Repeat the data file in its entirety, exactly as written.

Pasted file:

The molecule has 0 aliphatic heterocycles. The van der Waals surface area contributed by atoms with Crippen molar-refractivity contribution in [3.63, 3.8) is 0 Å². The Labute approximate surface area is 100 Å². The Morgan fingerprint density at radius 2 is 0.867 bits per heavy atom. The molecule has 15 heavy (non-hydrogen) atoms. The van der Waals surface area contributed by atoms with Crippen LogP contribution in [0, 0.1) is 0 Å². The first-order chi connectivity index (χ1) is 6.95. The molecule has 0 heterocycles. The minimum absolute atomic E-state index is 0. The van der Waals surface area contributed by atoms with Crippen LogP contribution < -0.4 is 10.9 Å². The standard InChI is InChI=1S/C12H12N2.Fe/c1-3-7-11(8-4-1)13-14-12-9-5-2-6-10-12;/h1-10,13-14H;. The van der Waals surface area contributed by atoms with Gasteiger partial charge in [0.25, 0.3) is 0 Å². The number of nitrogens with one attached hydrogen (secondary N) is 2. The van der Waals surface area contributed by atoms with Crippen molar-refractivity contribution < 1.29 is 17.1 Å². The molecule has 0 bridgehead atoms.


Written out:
The molecule has 0 aliphatic heterocycles. The van der Waals surface area contributed by atoms with Crippen molar-refractivity contribution in [3.63, 3.8) is 0 Å². The Labute approximate surface area is 100 Å². The Morgan fingerprint density at radius 2 is 0.867 bits per heavy atom. The molecule has 15 heavy (non-hydrogen) atoms. The van der Waals surface area contributed by atoms with Crippen LogP contribution in [0, 0.1) is 0 Å². The first-order chi connectivity index (χ1) is 6.95. The molecule has 0 heterocycles. The minimum absolute atomic E-state index is 0. The van der Waals surface area contributed by atoms with Crippen LogP contribution < -0.4 is 10.9 Å². The standard InChI is InChI=1S/C12H12N2.Fe/c1-3-7-11(8-4-1)13-14-12-9-5-2-6-10-12;/h1-10,13-14H;. The van der Waals surface area contributed by atoms with Gasteiger partial charge in [0.25, 0.3) is 0 Å². The number of nitrogens with one attached hydrogen (secondary N) is 2. The van der Waals surface area contributed by atoms with Crippen molar-refractivity contribution < 1.29 is 17.1 Å². The molecule has 0 bridgehead atoms.